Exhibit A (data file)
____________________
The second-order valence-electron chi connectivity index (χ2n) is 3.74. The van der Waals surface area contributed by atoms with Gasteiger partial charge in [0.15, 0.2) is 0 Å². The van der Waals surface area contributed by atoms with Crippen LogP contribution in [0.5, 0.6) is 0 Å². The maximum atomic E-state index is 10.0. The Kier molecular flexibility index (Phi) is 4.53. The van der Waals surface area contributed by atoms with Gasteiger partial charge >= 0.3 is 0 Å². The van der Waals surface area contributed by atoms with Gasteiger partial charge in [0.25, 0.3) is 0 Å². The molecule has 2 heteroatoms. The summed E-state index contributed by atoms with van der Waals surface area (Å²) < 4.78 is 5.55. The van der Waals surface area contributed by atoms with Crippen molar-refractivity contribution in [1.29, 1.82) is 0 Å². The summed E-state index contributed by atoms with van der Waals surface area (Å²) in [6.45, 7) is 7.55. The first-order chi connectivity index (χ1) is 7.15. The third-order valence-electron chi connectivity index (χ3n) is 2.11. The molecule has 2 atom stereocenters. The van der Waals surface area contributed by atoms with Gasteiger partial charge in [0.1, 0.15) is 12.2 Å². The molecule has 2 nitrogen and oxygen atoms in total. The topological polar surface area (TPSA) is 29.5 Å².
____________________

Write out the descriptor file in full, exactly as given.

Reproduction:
The second-order valence-electron chi connectivity index (χ2n) is 3.74. The van der Waals surface area contributed by atoms with Gasteiger partial charge in [0.15, 0.2) is 0 Å². The van der Waals surface area contributed by atoms with Crippen LogP contribution in [0.5, 0.6) is 0 Å². The maximum atomic E-state index is 10.0. The Kier molecular flexibility index (Phi) is 4.53. The van der Waals surface area contributed by atoms with Gasteiger partial charge >= 0.3 is 0 Å². The van der Waals surface area contributed by atoms with Gasteiger partial charge in [0.25, 0.3) is 0 Å². The molecule has 2 heteroatoms. The summed E-state index contributed by atoms with van der Waals surface area (Å²) < 4.78 is 5.55. The van der Waals surface area contributed by atoms with Crippen molar-refractivity contribution in [1.29, 1.82) is 0 Å². The summed E-state index contributed by atoms with van der Waals surface area (Å²) in [6.45, 7) is 7.55. The first-order chi connectivity index (χ1) is 7.15. The third-order valence-electron chi connectivity index (χ3n) is 2.11. The molecule has 2 atom stereocenters. The van der Waals surface area contributed by atoms with Gasteiger partial charge in [0.1, 0.15) is 12.2 Å². The molecule has 2 nitrogen and oxygen atoms in total. The topological polar surface area (TPSA) is 29.5 Å².